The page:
How to Invest like Warren Buffett using Google Sheets

Warren Buffett is one of the most famous and successful investors of all time. At the time of this writing his networth is $86.5 billion USD. He has been value investing for over 50 years which means that he can provide a lot of wisdom based on his experiences with the financial markets.

Perhaps you are one of those people who wants to use Warren Buffett’s wisdom to assess and invest in companies for the long-term but are bogged down by jargon, lack of experience and not enough time. Wouldn’t it be nice if Warren Buffett was your advisor? Let me show you how Warren Buffett could be your advisor (without even talking to him) by using freely available information and tools on the Internet.

To be clear I am not going to teach you how to do value investing since it is out of my league (for now). Instead, I am going to teach you how to copy/imitate/replicate Warren Buffett’s portfolio. A word of caution, even Warren Buffett makes mistakes so always consult your financial advisor for your specific situation.

Warren Buffett said:

Someone’s sitting in the shade today because someone planted a tree a long time ago.

What You Will Need

Today, you are going to learn to plant a seed of your financial tree using the following free information and tools:

  1. Google Sheets
  2. Whale Wisdom for getting 13F Filing Data
  3. Yahoo! Finance
  4. An online commission-free brokerage account (e.g., Robinhood)

At the end of this, your Google Sheet should look something like this:

The Steps

Step 1 — Getting Google Sheets Workbook Ready:

  1. Open a blank Google Sheet workbook and name it whatever you want (e.g., My Empire).
  2. On cell B1 (it could be any cell but for me I like to have information upfront), write How much money do you want to spend on buying shares?rty3
  3. On cell E1, write the amount.

Step 2 — Getting 13F Filing Data

  1. Go to Whale Wisdom to get Berkshire Hathaway Inc.’s 13F filing data. FYI — Warren Buffett is Berkshire Hathaway Inc.’s CEO.
  2. Copy that 13f filing data onto your Google Sheet workbook.

Step 3 — Setting Up Your Columns

  1. Remove columns you don’t need. I have removed some for simplicity.
  2. Create the following columns:
  • Recent Price
  • Are you paying less than Warren Buffett per share?
  • Approximate money you could spend on this Share
  • Approximate number of Shares you will get with your money
  • Dividends Per Share Per Year
  • Dividends Expected To Be Received Per Year
  • To Be Eligible for Dividends Buy Shares Before This Date

Step 4 — Lets do some coding (kindof)

  1. To get latest (20 minute delayed) current price of a share, on cell E3 type =GOOGLEFINANCE(A3)
Cell E3

2. To compare if you paid less for a share than Warren Buffett, on cell F3, type =if(E3<D3, “Yes”, “No”)

Cell F3

3. To calculate how much of your money should go to this stock, on cell G3, type =($E$1*B3)/100

Cell G3

4. On cell H3, type =G3/E3

Cell H3

5. On cell I3, type =LEFT(IMPORTXML(“https://finance.yahoo.com/quote/"&$A3&"","//*[@id='quote-summary']/div[2]/table/tbody/tr[6]/td[2]"),4)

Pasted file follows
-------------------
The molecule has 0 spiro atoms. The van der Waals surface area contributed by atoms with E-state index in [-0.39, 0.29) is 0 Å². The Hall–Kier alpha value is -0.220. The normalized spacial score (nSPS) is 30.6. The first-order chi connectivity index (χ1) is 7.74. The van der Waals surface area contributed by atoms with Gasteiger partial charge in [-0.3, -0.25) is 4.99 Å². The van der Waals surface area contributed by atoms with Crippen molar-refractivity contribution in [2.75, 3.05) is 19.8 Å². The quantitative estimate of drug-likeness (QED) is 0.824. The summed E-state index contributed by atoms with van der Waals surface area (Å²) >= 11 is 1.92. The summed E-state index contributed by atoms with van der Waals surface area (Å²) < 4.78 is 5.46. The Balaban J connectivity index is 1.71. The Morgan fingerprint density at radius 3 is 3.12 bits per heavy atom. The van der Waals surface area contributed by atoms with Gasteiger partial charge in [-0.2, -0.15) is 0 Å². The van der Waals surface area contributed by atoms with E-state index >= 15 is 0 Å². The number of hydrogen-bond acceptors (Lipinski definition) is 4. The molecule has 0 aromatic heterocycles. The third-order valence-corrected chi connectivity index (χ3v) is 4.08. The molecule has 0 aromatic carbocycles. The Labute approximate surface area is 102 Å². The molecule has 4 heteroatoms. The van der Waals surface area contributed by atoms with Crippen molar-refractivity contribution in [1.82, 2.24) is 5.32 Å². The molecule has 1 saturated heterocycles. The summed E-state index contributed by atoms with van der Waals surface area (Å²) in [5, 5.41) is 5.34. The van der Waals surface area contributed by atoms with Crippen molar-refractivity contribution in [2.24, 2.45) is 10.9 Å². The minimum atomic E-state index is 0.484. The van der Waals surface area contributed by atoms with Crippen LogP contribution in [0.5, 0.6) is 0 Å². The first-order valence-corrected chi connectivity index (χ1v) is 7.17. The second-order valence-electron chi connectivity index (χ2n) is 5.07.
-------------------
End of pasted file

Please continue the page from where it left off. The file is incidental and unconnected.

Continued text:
Cell I3

6. On cell J3, type =H3*I3

Cell J3

7. On cell K3, type =IMPORTXML(“https://finance.yahoo.com/quote/"&$A3&"","//*[@id='quote-summary']/div[2]/table/tbody/tr[7]")

Cell K3

Ok. Done. This Google Sheet will pull information from Yahoo! Finance. The beauty of this Google Sheet is that you can put any Stock Symbol in column A and it will pull information in. In this case, you might want to remove the columns where you compare yourself to Warren Buffett.

Step 5 (optional)— Lets Get Fancy

What Google Sheets can do is just the tip of the (data) iceberg plus its free. If you have gotten this far, you can also do some fancy? things such as:

  1. To pull 52-week low for the share on cell M3, type =GOOGLEFINANCE(A3, “low52”)
  2. To pull 52-week high for the share on cell N3, type =GOOGLEFINANCE(A3, “high52”)
  3. To calculate if the current price is < than the 52-week average, type =if(E3<((M3+N3)/2), “Yes”, “No”)

Feel free to add/share your fancy tweaks and improvements in the comments section.

Conclusion

Now that you are equipped with this new tool that you created, perhaps it is time to test it out. Remember that your Google Sheet workbook is pulling data from other sources and thus if something happens to the data sources then your Google Sheet workbook might have issues. For those of you who want to look at the actual Google Sheet workbook, the link is here.

I suggest the Robinhood app because I found it easy to use since it also gives you the ability to buy fractional shares meaning you can buy in dollar amounts.

Happy Investing!

Full Disclosure: When you sign up with this Robinhood app link, you will get 1 free stock and I will get 1 free stock. Also, I am not a financial advisor so be sure to consult with your financial advisor before making any decisions. Also, all investments involve risk, so always do your own due diligence and take things with a grain of salt.

Speaker | Advisor | Blogger (ArsalanKhan.com)

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